The Unraveling of Jacob Zuma
South Africa’s president just sacked two finance ministers in a week. Now many in his own party are questioning whether he should still be in charge.
JOHANNESBURG — As Jacob Zuma retreats to his rural home in the green hills of KwaZulu-Natal for the holidays, a growing number of South Africans, including some of his own comrades in the ruling African National Congress (ANC), are wishing he would just stay there for good.
It has been an astonishing few weeks for the South African presidency. On Dec. 10, Zuma shocked the country and even his own cabinet by firing Nhlanhla Nene, a respected finance minister who had pushed back against gross overspending, appointing an unknown backbencher in his place. Days later, and clearly under pressure, Zuma reversed course and announced that Pravin Gordhan, who had previously served as finance minister in 2009-2014, would be returning to the post. But the damage was already done: The episode had sunk the rand, South Africa’s currency, to record lows, shaking investors’ faith in the economy — and the ANC’s faith in Zuma.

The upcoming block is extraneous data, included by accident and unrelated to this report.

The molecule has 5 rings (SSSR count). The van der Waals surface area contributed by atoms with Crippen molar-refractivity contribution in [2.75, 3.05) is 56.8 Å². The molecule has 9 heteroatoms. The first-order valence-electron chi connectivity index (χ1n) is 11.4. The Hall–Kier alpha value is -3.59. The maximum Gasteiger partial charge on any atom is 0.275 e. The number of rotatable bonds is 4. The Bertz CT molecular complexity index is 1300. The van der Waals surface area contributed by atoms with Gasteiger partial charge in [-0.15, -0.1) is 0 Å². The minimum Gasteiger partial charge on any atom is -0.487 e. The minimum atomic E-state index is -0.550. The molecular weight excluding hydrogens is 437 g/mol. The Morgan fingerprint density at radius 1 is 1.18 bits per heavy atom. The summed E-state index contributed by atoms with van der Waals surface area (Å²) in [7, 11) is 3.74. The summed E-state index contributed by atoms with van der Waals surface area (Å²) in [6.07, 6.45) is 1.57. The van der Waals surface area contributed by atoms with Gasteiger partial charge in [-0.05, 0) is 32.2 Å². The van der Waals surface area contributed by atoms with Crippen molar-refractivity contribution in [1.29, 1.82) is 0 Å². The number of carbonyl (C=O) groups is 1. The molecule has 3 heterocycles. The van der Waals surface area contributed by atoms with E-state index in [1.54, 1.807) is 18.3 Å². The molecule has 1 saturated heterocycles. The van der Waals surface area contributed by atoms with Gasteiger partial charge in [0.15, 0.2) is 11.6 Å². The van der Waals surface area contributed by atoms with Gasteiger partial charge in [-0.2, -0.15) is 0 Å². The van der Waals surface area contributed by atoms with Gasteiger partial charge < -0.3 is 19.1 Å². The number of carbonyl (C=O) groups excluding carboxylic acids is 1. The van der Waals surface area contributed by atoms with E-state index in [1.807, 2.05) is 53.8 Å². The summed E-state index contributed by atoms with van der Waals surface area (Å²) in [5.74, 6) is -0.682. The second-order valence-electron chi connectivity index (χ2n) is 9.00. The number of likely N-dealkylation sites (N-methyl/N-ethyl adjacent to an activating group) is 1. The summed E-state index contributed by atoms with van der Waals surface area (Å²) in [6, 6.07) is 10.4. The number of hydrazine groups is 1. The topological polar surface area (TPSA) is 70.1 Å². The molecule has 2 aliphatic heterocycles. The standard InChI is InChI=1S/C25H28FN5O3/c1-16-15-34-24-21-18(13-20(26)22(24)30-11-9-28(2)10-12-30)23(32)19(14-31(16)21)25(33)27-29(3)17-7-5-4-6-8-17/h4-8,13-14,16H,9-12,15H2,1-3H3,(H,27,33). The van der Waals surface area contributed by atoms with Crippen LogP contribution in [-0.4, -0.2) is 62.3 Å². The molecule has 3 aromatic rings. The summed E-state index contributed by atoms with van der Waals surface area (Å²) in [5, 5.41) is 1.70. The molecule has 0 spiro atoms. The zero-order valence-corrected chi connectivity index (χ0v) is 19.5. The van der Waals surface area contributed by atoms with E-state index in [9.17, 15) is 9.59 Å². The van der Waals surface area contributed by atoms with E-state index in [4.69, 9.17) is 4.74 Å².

The populist Zuma has never been loved by urban, middle class — and in particular, white — South Africans, but for the first time since he took office in 2009 thousands of them took to the streets to showcase their discontent. In Johannesburg, Cape Town, and Pretoria, anti-Zuma demonstrators marched on Dec. 16 as part of a campaign dubbed #ZumaMustFall on social media (the name echoed earlier student-led protests over the rising cost of university tuition that were organized under the #FeesMustFall hashtag.)
“Thanks for your service, Mr. Zuma. Now please retire to Nkandla, our gift to you,” read one sign brandished by a protester in Johannesburg. The sign was doubly tongue-in-cheek: Nkandla is the site of the president’s palatial private residence, which recently received a controversial $16 million taxpayer-funded upgrade, complete with a swimming pool and cattle corral.
Potentially more significant than the protests is the growing dissent Zuma’s missteps have engendered within the party. A number of ANC veterans, including former Health Minister Barbara Hogan, have broken ranks to publicly criticize Zuma in recent weeks. Some of these party loyalists had been willing to look the other way on previous excesses, like the house in Nkandla, but the feeling, as Hogan put it, was that Zuma had “crossed a line” by firing Nene.